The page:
When the Wisconsin Department of Transportation let a 13-mile long Interstate 94 resurfacing project earlier this year, the contract requirements included repairing the underlying concrete pavement and resurfacing the existing pavement, widening and lengthening the Wis. Hwy. 83 on-ramp to eastbound I-94, lengthening and reconditioning the westbound I-94 on- and off-ramps at County Hwy. C, and replacing guide signs and installing alternate route signs. All in all, a typical resurfacing project.
What proved challenging for Payne & Dolan, the project's general contractor that also performed all the milling and paving work, is the fact that two lanes of traffic had to remain open in both directions during peak travel times.
That required all milling and paving work to be done at night and weekends, with additional restrictions during holidays and special events. Generally speaking, travel lanes had to be open to traffic from 6 a.m. to 8 p.m. during the week to accommodate heavy commuter traffic going in and out of the Milwaukee metropolitan area. The $13-million (approximately $7 million tied to milling and paving work) four-lane divided interstate project, between the west Waukesha County line and County Hwy. T was started in late July and is scheduled for completion this month.
Project scope, execution
The resurfacing project entailed milling the existing asphalt overlay, patching the underlying 10-inch thick concrete base (the original roadway), reconstructing ramps, placing a new hot-mix asphalt overlay; as well as realigning existing culverts, and installing freeway traffic management signing, median mile marker signing and pavement markings.
To accomplish the resurfacing work required, the contractor milled and paved at the same time during the night when one of the travel lanes could be closed. Heading in an eastbound or westbound direction, the contractor would begin milling the outside 12-foot-wide travel lane, along with 2 feet of the adjacent paved outside shoulder after closing the lane to traffic in the evening and then place a new 2 1/2 inch 19mm HMA binder course (Type E-30, PG 64-22) over the milled surface before opening the lane to traffic the next morning. Milling and paving the outside lane and shoulder was done in a way to offset the longitudinal joint between the travel lanes by 1 1/2 feet, as well as eliminate a construction joint between the travel lane and shoulder.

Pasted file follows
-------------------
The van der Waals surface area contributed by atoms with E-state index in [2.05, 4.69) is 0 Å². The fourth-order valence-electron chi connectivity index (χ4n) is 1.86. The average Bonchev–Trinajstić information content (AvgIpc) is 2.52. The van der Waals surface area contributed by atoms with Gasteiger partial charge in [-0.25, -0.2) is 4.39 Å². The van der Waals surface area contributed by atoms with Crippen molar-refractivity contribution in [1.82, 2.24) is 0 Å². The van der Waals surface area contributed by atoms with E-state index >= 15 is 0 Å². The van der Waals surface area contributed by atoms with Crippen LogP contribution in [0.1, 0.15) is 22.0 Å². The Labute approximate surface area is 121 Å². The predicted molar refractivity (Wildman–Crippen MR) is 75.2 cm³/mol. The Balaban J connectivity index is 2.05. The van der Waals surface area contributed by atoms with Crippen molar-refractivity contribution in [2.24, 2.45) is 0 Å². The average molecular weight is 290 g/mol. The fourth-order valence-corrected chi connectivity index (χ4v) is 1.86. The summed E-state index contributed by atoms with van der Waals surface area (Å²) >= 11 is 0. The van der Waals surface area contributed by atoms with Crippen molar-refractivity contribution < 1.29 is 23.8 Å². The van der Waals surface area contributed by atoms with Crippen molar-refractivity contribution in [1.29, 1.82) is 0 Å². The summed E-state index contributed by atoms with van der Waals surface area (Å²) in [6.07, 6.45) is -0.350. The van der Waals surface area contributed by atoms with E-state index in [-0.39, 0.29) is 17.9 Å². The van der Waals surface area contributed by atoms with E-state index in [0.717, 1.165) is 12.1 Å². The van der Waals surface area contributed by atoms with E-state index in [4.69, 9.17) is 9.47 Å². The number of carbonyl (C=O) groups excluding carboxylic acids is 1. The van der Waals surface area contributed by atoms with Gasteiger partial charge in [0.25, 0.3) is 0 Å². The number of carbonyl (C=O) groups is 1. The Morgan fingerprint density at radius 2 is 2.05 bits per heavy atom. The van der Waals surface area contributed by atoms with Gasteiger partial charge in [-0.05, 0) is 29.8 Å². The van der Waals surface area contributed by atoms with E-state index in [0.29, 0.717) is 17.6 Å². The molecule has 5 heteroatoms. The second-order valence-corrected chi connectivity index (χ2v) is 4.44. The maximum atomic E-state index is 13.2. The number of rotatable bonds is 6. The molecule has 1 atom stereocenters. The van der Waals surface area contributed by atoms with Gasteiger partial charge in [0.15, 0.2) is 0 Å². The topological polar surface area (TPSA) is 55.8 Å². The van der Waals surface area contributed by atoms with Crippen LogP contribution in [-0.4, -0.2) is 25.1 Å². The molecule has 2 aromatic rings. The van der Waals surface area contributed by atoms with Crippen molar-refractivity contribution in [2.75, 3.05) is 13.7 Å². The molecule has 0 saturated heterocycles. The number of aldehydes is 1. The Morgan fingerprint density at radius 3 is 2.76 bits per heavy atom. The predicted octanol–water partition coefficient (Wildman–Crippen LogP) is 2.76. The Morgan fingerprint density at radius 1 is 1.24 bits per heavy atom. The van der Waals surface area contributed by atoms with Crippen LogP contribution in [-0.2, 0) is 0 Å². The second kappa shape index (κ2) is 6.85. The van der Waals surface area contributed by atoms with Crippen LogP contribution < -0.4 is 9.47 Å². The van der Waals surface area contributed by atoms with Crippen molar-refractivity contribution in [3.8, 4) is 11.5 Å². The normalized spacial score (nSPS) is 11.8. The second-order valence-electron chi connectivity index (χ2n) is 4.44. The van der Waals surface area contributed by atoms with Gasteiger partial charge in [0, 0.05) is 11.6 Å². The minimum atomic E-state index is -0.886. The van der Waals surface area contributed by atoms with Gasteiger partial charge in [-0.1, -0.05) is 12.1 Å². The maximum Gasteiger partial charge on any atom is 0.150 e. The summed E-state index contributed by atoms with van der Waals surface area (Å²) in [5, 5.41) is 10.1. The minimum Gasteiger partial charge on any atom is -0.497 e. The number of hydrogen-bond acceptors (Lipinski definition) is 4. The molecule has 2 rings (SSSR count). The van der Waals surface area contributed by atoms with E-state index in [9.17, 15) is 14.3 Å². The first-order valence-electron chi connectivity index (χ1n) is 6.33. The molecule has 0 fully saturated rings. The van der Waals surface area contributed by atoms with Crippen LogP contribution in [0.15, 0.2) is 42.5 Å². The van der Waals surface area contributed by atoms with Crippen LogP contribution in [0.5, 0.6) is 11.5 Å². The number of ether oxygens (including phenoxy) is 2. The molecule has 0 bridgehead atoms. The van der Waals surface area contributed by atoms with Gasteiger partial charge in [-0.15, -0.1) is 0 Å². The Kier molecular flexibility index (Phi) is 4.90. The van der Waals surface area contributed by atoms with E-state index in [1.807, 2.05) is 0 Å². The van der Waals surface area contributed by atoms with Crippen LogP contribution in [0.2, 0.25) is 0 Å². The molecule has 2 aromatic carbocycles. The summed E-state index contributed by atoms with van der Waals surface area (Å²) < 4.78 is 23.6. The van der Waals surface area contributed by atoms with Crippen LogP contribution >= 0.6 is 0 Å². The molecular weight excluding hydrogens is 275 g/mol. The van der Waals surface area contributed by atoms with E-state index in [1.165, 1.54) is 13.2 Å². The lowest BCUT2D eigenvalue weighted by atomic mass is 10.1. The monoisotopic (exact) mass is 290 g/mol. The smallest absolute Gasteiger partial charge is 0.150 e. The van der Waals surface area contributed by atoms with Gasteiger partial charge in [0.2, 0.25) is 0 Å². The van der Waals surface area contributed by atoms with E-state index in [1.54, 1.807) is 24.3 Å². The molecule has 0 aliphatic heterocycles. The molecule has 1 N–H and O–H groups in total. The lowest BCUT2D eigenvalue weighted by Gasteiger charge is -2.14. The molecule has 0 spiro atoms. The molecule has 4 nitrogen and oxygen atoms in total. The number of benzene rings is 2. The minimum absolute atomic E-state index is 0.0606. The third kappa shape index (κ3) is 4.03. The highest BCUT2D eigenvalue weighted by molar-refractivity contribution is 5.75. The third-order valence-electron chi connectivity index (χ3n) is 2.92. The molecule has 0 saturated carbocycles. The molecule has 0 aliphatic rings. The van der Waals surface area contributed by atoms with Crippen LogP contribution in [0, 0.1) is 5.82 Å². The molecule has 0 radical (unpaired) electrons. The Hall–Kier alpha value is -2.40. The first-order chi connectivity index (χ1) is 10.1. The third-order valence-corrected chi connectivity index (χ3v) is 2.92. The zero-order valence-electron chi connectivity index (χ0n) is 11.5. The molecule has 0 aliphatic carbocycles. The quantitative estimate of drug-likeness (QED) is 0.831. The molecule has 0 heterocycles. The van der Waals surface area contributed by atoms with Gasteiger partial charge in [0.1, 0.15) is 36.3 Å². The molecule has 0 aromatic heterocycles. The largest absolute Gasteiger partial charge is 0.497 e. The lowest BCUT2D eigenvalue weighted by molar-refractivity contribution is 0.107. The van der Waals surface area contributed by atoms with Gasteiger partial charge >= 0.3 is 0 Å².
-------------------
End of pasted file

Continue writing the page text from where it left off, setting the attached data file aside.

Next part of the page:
Once the outside travel lanes were milled and overlaid with a base binder course, crews moved to the inside travel lanes to repeat the process by milling the existing pavement of the 12-foot-wide travel lane up to the new offset longitudinal joint established during the outside lane work, as well as four feet beyond the travel lane into the inside paved shoulder.
While the inside shoulder widths varied from 4 to 10 feet wide, the paving crew placed a new 2 1/2 inch 19mm HMA binder course over the milled travel lane and inside shoulder where it was only 4-feet wide. Wider inside shoulder areas were paved with a 12.5mm (Type E-1, PG 58-28) lower/leveling course and 12.5mm (Type E-1) surface course for the remaining width.
Following the base binder course, the contractor's paving crew then placed a 1 3/4 inch 12.5mm SMA (stone matrix asphalt with PG 64-22 liquid binder) surface course over the travel lane and 4 feet of the inside shoulder. Specifications for the SMA wearing course required cellulose fiber and mineral filler additives, and also allowed for a certain percentage of RAP (reclaimed asphalt pavement).
With the inside travel lanes and shoulders complete, crews then moved back to the outside travel lanes to complete paving with the SMA surface course. All longitudinal joints had to be reheated prior to placing adjacent mats. A special provision in the contract specified reheating the abutting edge of the previously compacted surface lift in the adjacent lane while paving mainline asphalt pavements.